We found a couple of branches of Tonkatsu Wako near our hotel and didn't think twice about eating here. In the first place, we found many people eating there so it looked like a popular place and the prices of meals during lunch time were usually lower due to their lunch sets. I recall I paid 900 JPY for their lunch set of rosu katsu with unlimited rice, cabbage and miso soup. The tea was on the house and you can ask for a glass of water if you're not into tea. Of course, you can also order cola or juice if you prefer and they also have many other items on their menu including non-pork katsu.

Tonkatsu lunch set with unlimited refills for rice, miso shiru and cabbage
Succulent tonkatsu
Tonkatsu Wako provides good meals to those who are tentative about going into just any Japanese restaurant to eat. It offers familiar items that some people might refer to as comfort food in a sense. And the prices are just right for those who might be on a budget.

Wednesday, March 12, 2014

Obento - lunchbox

I always look forward to lunch whenever I am in Japan not because I get hungry quickly but mainly because there is this feeling of expectation or anticipation. This feeling is for not knowing where lunch will be. Would it be at the shokudo (canteen)? At a small neighborhood restaurant? A food court? Or perhaps there will be obento or lunchbox so we could eat together on what we term as a working lunch? In our last steering committee meeting, our hosts ordered special obento for us and you have to admire the fact that with the way the lunch box is presented you would already expect a good meal.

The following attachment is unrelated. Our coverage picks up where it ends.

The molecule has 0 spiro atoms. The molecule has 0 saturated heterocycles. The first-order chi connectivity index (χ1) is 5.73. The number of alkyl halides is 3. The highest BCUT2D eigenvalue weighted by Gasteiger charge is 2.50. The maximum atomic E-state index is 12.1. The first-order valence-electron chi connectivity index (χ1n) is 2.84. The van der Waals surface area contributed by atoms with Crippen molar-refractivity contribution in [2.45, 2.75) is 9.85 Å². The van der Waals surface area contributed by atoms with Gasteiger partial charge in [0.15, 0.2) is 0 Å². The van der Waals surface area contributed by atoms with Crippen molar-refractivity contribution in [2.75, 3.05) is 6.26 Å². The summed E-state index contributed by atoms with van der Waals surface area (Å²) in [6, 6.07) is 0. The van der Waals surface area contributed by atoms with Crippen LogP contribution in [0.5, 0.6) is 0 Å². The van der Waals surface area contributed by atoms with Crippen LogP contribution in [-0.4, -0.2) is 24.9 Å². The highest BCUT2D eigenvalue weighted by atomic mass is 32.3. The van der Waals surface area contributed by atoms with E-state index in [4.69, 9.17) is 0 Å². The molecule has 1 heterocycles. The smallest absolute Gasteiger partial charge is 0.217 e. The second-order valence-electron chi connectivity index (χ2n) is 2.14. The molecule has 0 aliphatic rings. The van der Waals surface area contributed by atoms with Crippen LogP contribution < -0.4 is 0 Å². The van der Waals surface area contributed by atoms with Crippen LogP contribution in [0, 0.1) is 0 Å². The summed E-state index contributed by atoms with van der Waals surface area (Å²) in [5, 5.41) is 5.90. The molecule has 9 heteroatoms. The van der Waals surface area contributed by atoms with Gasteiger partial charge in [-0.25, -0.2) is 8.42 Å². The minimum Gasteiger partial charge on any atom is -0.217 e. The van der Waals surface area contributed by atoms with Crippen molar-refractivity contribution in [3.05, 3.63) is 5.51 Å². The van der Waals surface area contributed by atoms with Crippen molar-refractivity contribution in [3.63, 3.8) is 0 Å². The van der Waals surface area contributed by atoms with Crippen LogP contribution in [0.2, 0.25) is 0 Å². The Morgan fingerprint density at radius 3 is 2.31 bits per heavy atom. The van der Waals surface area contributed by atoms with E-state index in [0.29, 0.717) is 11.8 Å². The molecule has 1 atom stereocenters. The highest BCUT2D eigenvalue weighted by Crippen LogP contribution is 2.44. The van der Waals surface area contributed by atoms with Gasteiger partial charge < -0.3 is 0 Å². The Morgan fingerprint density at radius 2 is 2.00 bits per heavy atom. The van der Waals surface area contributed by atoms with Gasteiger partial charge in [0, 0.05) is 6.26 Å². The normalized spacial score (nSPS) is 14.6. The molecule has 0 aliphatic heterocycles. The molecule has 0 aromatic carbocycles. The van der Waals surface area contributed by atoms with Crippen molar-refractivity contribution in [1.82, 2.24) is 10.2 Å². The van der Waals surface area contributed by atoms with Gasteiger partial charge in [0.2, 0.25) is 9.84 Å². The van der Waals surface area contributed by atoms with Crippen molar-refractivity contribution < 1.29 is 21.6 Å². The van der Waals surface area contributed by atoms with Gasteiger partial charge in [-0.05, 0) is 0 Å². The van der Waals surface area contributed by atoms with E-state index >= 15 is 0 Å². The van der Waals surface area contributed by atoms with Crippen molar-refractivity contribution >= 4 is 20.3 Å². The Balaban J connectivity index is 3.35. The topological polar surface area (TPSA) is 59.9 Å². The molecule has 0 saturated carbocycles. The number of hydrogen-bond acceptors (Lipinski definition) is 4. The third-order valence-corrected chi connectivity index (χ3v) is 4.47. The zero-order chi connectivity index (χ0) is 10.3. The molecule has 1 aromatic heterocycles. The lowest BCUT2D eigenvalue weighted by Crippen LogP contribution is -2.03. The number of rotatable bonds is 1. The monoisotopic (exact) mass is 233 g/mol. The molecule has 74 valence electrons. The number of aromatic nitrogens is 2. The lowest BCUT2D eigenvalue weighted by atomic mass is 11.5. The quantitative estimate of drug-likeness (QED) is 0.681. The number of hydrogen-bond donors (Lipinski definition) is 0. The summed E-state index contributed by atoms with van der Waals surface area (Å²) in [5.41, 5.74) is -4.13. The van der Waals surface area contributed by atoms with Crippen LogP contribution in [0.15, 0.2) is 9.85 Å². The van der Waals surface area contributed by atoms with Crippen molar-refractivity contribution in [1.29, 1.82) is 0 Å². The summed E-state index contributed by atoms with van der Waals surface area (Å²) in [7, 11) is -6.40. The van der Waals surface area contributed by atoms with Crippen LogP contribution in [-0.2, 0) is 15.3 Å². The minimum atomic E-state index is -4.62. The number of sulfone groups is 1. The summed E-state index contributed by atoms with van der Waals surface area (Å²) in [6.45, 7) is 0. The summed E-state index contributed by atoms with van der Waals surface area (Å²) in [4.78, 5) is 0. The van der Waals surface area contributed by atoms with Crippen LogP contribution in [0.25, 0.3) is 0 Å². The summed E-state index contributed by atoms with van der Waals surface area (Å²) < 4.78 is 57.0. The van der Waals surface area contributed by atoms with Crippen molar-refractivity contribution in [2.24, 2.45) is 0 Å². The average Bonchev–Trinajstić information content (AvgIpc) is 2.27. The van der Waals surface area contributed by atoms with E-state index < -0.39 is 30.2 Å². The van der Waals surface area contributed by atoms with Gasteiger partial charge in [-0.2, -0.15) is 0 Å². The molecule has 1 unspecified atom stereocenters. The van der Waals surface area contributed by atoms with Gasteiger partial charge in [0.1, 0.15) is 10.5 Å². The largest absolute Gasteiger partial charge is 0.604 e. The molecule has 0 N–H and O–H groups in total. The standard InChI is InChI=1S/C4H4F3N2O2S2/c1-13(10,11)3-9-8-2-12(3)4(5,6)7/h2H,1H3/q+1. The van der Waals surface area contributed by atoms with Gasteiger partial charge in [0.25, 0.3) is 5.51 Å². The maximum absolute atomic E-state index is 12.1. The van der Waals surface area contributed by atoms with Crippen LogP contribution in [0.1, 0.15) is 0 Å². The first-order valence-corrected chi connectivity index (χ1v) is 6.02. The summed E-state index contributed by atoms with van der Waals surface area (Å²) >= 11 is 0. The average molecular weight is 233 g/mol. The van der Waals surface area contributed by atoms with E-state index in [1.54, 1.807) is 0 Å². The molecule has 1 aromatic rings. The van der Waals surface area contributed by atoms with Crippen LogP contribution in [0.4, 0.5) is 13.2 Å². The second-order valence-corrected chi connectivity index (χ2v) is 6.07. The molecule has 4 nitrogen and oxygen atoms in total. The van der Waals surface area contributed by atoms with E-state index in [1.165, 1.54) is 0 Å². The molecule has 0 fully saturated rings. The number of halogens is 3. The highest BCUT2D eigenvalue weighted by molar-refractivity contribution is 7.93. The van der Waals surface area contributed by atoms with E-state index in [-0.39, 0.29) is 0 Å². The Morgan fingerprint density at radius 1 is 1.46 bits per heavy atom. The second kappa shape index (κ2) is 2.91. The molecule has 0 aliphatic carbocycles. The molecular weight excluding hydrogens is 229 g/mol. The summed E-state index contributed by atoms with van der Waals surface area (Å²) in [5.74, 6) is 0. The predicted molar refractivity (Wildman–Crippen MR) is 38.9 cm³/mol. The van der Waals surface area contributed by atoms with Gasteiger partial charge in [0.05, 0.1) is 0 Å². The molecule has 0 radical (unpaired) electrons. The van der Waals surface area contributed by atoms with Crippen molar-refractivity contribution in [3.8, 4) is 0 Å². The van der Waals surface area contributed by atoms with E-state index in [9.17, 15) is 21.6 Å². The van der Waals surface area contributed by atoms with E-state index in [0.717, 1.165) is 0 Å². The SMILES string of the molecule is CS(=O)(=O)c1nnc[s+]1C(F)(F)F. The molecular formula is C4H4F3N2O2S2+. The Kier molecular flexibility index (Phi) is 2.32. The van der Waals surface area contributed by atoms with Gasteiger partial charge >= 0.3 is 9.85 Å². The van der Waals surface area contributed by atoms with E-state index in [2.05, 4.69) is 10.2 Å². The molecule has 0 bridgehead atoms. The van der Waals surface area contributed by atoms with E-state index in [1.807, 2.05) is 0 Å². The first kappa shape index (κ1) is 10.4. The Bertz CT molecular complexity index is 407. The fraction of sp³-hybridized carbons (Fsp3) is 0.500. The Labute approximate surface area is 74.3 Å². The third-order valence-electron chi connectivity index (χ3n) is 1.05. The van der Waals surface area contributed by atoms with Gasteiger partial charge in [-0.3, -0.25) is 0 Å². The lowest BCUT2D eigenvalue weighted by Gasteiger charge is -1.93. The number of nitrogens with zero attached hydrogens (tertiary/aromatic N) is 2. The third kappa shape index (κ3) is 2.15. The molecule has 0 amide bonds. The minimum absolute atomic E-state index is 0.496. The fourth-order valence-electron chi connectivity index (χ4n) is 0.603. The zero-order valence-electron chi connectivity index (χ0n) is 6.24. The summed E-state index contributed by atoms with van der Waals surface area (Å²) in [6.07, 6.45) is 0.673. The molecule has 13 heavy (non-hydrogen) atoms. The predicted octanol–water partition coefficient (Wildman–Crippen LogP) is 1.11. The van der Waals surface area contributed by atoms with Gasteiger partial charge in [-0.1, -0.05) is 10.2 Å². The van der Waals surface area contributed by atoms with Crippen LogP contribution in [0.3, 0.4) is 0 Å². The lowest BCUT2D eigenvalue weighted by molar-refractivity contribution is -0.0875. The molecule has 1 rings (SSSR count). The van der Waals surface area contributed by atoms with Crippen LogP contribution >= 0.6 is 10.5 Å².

Our bento box comes wrapped in special paper
It includes chopsticks, toothpick and a disposable wet towel
Inside is a lunch treat that I only experience whenever I am in Japan
Needless to say but we all had a great lunch with some variations to other bento as our hosts had to make sure there were food that can be regarded as halal by some of our colleagues.

Sunday, March 9, 2014

Sushi at Asakusa

We just had internet connection at our new home and I thought one of the best ways to celebrate the new service is to write a short piece about dining at our favorite sushi restaurant in Japan. The wife and I were in Tokyo recently and made sure we visited Asakusa to eat at the sushi restaurant at one of the shopping streets near the temple. It was already 6 years since our last trip to Tokyo together and most of our trips from then were mostly stopovers between the US and the Philippines (Tokyo and Nagoya being hubs of Delta Airlines). In my recent trips to Tokyo, I decided to spend more time in Yokohama and Kamakura, the former was where I lived when I was a student and the latter a favorite haunt of mine during the weekends.